Don't Turn SEO Into Spam

Thursday, February 28, 2008 by Mistlee

Don't Turn SEO Into Spam

By Scott Boyd

I think most of us know the difference between a quality article and a spammy optimised one, but there is a line in the middle that a lot of us tread.

The line itself is very grey for most people, but personally I think there is a clear difference that is very easy to spot. Unfortunately, my thoughts on the matter would suggest that a large percentage of "optimised" content out there is in fact spam. Controversial, I know!

Let me clarify. I don't think search engine optimisers are spammers. Some are, clearly, but most aren't. I just think some are a little bit liberal with how far to take the optimisation process and need to expand their borders a little.

Take my article about SEO agency copywriting sins. That is what I would consider to be an "optimised" article. Why? The focus is on the content, not the optimisation. It isn't particularly targeted very well but then again I don't think every article you write should be focused so tightly on keywords.

OK if it isn't technically targeting juicy keywords then it isn't particularly well optimised - I know. But my point is the technical process of optimising an article not the actual targeting itself.

One of the main things I think the SEO industry is guilty of is stifling creativity and narrowing focus. Not everything needs to be about the keywords! The point is that breaking the mold of intensive keyword targeting can be a form of optimisation in itself. Just like using the same title tag on every page is bad, using the same generic form of copy optimisation can be bad too. Not bad in terms of direct SEO, but more for how users perceive your content.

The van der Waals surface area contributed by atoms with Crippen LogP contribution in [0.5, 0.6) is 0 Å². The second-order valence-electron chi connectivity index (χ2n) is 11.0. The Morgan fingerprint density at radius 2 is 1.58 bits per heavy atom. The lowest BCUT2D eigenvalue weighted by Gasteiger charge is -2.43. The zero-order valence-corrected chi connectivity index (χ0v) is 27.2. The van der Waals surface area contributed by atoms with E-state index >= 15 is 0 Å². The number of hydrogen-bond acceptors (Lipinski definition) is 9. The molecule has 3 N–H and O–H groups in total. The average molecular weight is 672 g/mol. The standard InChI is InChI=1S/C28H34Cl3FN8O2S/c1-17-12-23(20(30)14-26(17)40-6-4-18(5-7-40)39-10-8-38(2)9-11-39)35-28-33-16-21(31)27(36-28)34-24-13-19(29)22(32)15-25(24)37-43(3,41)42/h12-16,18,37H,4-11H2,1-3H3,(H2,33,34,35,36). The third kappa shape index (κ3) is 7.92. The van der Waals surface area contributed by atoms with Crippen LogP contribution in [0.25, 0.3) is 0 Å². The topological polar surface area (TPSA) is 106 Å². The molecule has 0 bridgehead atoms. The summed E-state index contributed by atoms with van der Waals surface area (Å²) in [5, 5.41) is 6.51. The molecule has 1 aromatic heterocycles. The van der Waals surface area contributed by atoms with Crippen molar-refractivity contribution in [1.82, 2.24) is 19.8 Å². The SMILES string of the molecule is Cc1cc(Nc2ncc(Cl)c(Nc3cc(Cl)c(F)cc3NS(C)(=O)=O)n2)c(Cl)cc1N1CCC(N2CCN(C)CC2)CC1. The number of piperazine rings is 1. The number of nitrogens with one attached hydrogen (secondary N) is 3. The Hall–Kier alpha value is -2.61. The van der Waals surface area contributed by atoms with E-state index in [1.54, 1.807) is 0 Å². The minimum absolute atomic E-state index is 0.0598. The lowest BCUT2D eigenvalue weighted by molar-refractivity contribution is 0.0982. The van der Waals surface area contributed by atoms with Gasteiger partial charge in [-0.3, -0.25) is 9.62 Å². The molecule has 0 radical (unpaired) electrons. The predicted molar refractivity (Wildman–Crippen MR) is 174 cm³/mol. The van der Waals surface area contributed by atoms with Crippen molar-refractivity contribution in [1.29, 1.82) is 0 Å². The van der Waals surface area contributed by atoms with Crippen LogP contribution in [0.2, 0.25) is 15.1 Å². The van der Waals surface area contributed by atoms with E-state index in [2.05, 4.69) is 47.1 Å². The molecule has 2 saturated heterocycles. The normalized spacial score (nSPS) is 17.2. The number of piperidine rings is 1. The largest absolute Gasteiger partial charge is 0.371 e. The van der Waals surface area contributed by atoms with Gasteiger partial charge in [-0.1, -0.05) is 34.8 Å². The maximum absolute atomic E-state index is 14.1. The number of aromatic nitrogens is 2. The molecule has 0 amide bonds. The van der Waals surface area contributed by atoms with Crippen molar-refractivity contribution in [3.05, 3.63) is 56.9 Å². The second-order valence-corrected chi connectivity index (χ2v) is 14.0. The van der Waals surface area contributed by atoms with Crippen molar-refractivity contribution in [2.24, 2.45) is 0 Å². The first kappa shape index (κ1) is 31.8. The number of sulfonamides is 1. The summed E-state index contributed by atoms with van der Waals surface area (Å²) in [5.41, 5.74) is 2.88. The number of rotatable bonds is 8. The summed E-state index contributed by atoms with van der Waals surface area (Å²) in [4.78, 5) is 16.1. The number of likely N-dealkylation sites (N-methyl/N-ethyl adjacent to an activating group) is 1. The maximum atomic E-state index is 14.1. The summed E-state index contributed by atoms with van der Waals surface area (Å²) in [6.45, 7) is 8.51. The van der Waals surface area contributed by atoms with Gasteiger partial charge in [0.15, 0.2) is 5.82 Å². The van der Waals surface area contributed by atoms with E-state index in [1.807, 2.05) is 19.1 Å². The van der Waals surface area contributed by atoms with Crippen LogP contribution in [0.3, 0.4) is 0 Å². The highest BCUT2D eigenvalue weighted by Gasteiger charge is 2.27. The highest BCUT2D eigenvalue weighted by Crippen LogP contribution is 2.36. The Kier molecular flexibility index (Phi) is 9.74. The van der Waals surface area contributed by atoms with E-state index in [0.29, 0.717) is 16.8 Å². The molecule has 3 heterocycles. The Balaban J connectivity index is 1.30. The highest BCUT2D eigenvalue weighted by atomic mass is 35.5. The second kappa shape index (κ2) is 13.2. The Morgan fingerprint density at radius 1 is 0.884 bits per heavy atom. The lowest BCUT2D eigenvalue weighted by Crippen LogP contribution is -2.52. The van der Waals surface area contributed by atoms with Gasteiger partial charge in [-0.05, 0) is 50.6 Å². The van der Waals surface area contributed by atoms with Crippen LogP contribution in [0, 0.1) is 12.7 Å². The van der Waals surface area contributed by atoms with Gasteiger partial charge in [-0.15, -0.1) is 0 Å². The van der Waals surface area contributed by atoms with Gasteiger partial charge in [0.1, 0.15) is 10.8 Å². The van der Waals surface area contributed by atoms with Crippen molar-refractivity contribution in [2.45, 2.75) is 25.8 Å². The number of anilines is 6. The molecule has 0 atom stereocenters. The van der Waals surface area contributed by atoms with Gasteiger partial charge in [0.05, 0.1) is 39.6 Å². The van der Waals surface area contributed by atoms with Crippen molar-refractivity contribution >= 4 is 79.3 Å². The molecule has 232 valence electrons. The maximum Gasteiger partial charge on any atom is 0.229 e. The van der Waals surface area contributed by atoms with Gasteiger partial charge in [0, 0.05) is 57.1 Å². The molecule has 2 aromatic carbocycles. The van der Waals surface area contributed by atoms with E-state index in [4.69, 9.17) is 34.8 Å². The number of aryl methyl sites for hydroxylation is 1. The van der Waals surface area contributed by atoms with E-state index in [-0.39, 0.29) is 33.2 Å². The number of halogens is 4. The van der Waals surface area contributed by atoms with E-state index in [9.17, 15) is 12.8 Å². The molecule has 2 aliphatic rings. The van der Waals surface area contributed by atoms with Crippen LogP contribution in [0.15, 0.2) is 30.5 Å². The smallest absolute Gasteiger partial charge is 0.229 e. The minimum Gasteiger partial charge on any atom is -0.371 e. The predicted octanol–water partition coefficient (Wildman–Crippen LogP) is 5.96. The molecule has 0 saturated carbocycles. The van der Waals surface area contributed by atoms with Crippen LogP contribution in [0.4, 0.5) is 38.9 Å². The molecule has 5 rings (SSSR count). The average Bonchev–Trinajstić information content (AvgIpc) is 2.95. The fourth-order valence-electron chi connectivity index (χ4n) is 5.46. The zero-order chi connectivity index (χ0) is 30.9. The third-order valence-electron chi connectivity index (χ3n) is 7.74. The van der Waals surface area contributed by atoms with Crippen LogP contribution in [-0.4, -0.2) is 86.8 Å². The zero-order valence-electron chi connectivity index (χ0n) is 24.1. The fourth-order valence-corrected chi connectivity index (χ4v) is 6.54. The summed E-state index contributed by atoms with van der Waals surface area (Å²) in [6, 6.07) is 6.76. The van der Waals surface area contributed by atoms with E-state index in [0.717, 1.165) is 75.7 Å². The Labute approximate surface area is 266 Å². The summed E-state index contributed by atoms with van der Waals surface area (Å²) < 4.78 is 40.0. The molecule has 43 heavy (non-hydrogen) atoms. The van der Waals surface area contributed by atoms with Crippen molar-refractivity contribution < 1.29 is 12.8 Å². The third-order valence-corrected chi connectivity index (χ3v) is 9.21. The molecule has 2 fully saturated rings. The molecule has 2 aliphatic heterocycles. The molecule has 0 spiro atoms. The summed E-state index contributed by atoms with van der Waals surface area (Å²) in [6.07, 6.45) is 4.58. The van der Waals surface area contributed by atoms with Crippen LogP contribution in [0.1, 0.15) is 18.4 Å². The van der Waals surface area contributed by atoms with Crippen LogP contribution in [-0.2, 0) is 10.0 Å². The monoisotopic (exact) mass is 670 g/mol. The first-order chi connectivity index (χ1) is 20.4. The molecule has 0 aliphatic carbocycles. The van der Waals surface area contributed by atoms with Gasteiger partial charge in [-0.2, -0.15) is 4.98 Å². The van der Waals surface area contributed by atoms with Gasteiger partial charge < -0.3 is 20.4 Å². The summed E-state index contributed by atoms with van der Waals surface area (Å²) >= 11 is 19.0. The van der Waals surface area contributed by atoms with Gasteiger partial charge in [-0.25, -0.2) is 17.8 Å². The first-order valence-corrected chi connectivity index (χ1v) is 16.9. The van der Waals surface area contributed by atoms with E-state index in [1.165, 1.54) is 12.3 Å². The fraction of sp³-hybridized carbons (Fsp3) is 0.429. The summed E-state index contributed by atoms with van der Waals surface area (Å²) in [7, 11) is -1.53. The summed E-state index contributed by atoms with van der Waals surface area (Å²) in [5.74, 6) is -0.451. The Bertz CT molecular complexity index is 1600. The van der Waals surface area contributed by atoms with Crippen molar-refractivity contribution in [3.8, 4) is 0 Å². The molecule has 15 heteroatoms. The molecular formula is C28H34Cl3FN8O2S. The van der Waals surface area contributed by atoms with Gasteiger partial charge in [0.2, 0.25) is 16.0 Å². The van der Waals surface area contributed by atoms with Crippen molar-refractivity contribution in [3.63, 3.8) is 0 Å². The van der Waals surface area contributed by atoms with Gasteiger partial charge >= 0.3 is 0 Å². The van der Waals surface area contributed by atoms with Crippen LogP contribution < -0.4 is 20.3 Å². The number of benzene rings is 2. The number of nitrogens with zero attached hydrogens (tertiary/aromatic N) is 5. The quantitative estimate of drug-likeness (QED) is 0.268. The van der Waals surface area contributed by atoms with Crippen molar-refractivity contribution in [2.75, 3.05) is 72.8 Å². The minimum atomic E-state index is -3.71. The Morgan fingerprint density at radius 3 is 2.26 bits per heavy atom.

A "perfect" example

A perfect example of this is from 2006. I wrote a somewhat sarcastic review of an article written by Bigmouthmedia, which was entitled, "Google PageRank Update, Page Rank Update and Page Rank Explained" - read my take on it here.

Keyword stuffing in the title. Misssspellings. No real solid information. It's not real spam (as spam might be defined by most of the SEO industry), but it's not a real article either is it? It doesn't mean BMM are spammers - it's just a badly written article.

The point I'm making here is that "made for SEO" articles isn't search engine optimisation in my opinion. The clue is in the name. Optimisation. You optimise existing copy or write new copy with optimisation in mind. Creating an article that has no value just for the sake of having a page rank for that term is just spam in my opinion. Maybe a nice cherry coloured spam, but spam nonetheless.

Don't get me wrong, we've all done it (me included), but more and more these days I'm starting to think it's getting out of hand. You visit some websites and it's like browsing through an elaborate Wordtracker printout.

Content can have different objectives

Every page on your site should have its own mini content strategy. Perhaps not something formal, but certainly a general rule of thumb should be attached to each content type.

Consider these examples:
  • A forum thread
  • A news article
  • A blog post
  • A product page
  • A category page
  • A social media page
  • A directory page
Should each of these pages follow the same optimisation process? No.

You don't want to be ranking for high money terms with a forum thread - you don't want a core product page to be treated like a news item. You should be carefully crafting your different content areas to accommodate for different types of searches.

Using the BMM example - that, IMO, is just plain lazy. They've used their news CMS to pubish an article that attempts to target a generic term. What's the point in that? They don't allow comments - the page doesn't sell anything. That was just an ego optimisation that they tried and failed to rank for.

If a page has no purpose other than an attempt to rank for a random term, then it is spam.

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